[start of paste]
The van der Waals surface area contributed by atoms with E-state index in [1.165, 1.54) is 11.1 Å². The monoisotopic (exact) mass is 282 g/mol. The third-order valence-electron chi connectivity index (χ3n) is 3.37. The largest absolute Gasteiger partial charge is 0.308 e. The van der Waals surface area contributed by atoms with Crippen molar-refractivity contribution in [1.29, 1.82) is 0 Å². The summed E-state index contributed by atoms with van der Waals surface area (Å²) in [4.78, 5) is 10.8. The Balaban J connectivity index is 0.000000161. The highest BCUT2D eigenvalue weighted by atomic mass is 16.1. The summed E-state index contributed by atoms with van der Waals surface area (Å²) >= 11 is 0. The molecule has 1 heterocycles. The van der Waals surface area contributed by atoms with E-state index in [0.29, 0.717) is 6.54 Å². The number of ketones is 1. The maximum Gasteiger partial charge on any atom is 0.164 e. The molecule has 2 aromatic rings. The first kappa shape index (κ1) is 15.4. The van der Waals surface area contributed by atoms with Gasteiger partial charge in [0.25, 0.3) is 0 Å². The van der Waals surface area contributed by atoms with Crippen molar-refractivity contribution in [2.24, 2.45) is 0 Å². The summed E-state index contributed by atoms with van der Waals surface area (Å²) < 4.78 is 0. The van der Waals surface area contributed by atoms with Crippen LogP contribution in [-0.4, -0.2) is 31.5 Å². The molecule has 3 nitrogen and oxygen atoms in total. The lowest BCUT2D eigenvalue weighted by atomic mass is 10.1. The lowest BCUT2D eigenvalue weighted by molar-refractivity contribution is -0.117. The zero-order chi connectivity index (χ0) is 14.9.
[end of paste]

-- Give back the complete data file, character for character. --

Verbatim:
The van der Waals surface area contributed by atoms with E-state index in [1.165, 1.54) is 11.1 Å². The monoisotopic (exact) mass is 282 g/mol. The third-order valence-electron chi connectivity index (χ3n) is 3.37. The largest absolute Gasteiger partial charge is 0.308 e. The van der Waals surface area contributed by atoms with Crippen molar-refractivity contribution in [1.29, 1.82) is 0 Å². The summed E-state index contributed by atoms with van der Waals surface area (Å²) in [4.78, 5) is 10.8. The Balaban J connectivity index is 0.000000161. The highest BCUT2D eigenvalue weighted by atomic mass is 16.1. The summed E-state index contributed by atoms with van der Waals surface area (Å²) >= 11 is 0. The molecule has 1 heterocycles. The van der Waals surface area contributed by atoms with E-state index in [0.29, 0.717) is 6.54 Å². The number of ketones is 1. The maximum Gasteiger partial charge on any atom is 0.164 e. The molecule has 2 aromatic rings. The first kappa shape index (κ1) is 15.4. The van der Waals surface area contributed by atoms with Gasteiger partial charge in [0.25, 0.3) is 0 Å². The van der Waals surface area contributed by atoms with Crippen molar-refractivity contribution in [2.24, 2.45) is 0 Å². The summed E-state index contributed by atoms with van der Waals surface area (Å²) < 4.78 is 0. The van der Waals surface area contributed by atoms with Crippen LogP contribution in [-0.4, -0.2) is 31.5 Å². The molecule has 3 nitrogen and oxygen atoms in total. The lowest BCUT2D eigenvalue weighted by atomic mass is 10.1. The lowest BCUT2D eigenvalue weighted by molar-refractivity contribution is -0.117. The zero-order chi connectivity index (χ0) is 14.9.